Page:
4. In the Additional email addresses field, type your email address.
    5. Click OK.

Identify Kerberos brute force attack

This example shows how you can detect Kerberos brute force attacks with the Active Directory bundle.

The Active Directory dashboard shows you how many times a user has attempted to log into a Kerberos system with an invalid password. In the example below, the bundle detected 13,605 unsuccessful log in attempts.

The Top 10 Users with Invalid Passwords chart then shows you which user accounts people are attempting to log into. User names are listed next to the IP address of the machine they attempted to log in from. In the following example, a machine with an IP address of 200.50.100.1 attempted to log into the kenp account 13,602 times:

It is highly unlikely that the legitimate owner of the kenp account attempted to log in thirteen thousand times without contacting an administrator. High levels of invalid logins like this are usually the result of a brute-force attack. The attacker is trying every possible password in an attempt to discover the correct one. With an ExtraHop Explore appliance, we can gain even more insight into the attack. To do this, we type the IP address of the machine into the top search bar, and then click Search Records for 200.50.100.1.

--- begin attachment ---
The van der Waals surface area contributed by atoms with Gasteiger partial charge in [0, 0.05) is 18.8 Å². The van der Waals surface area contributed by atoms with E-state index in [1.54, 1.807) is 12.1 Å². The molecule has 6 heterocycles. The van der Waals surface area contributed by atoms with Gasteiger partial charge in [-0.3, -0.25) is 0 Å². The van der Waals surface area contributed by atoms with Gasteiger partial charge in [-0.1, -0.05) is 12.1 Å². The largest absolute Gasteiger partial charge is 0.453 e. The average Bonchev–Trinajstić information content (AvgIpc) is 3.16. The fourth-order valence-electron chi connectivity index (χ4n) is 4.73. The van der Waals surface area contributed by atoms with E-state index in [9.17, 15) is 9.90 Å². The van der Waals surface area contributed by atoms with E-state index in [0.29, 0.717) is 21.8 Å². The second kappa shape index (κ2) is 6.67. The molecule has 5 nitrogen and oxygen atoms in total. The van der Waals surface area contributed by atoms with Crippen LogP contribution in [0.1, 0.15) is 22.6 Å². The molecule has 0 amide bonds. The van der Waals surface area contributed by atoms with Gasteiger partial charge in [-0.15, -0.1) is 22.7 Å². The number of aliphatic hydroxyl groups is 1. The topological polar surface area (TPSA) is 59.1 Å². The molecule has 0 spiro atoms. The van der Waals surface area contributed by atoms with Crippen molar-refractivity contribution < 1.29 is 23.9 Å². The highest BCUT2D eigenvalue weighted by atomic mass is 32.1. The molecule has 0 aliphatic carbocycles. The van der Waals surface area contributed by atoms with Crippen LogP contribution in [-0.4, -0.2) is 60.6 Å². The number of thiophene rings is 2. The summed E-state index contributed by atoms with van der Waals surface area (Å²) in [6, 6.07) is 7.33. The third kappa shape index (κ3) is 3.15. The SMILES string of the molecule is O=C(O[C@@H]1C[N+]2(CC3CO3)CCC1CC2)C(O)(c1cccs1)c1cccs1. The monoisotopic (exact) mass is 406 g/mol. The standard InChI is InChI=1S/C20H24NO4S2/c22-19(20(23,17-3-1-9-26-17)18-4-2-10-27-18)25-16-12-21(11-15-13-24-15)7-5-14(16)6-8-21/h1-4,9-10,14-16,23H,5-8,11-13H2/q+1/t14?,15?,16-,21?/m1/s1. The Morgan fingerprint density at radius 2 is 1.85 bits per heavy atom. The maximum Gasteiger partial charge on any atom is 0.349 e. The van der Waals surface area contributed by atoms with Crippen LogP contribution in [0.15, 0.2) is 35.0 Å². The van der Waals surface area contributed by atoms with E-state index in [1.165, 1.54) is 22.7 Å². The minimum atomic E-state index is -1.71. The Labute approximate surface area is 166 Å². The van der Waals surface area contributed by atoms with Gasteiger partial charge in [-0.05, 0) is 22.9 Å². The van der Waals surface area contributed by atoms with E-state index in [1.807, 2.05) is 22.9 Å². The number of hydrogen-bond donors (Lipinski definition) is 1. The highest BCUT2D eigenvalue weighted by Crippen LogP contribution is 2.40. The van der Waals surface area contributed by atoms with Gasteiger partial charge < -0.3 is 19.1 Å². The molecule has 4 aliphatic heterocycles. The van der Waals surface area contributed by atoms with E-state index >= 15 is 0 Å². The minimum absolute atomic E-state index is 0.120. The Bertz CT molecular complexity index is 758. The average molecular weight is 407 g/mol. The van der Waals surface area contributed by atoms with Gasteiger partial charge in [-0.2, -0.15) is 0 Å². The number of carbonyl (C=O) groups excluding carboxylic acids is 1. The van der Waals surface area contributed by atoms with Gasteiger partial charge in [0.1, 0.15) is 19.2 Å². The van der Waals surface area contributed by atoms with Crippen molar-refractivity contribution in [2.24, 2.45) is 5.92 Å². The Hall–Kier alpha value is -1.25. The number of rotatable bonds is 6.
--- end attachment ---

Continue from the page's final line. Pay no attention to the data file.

The records table shows all transactions related to the specified IP address. Clicking Kerberos Response AD in the left pane limits the results to Kerberos transactions only. Sorting the table by AD Error shows us all invalid password requests, including which machines specified those invalid passwords. The table shows that although the invalid password attempts all came from 200.50.100.1, there are a number of successful requests coming from 10.100.100.1:

These results suggest that 10.100.100.1 belongs to the actual user, and 200.50.100.1 belongs to the attacker. We can now block logins from 200.50.100.1 and contact the owners of both machines to confirm.

Next steps

Now that the Active Directory bundle is up and running, you can check out the other charts in the Active Directory dashboard to monitor potential access and authentication issues.

Published 2018-04-18 11:11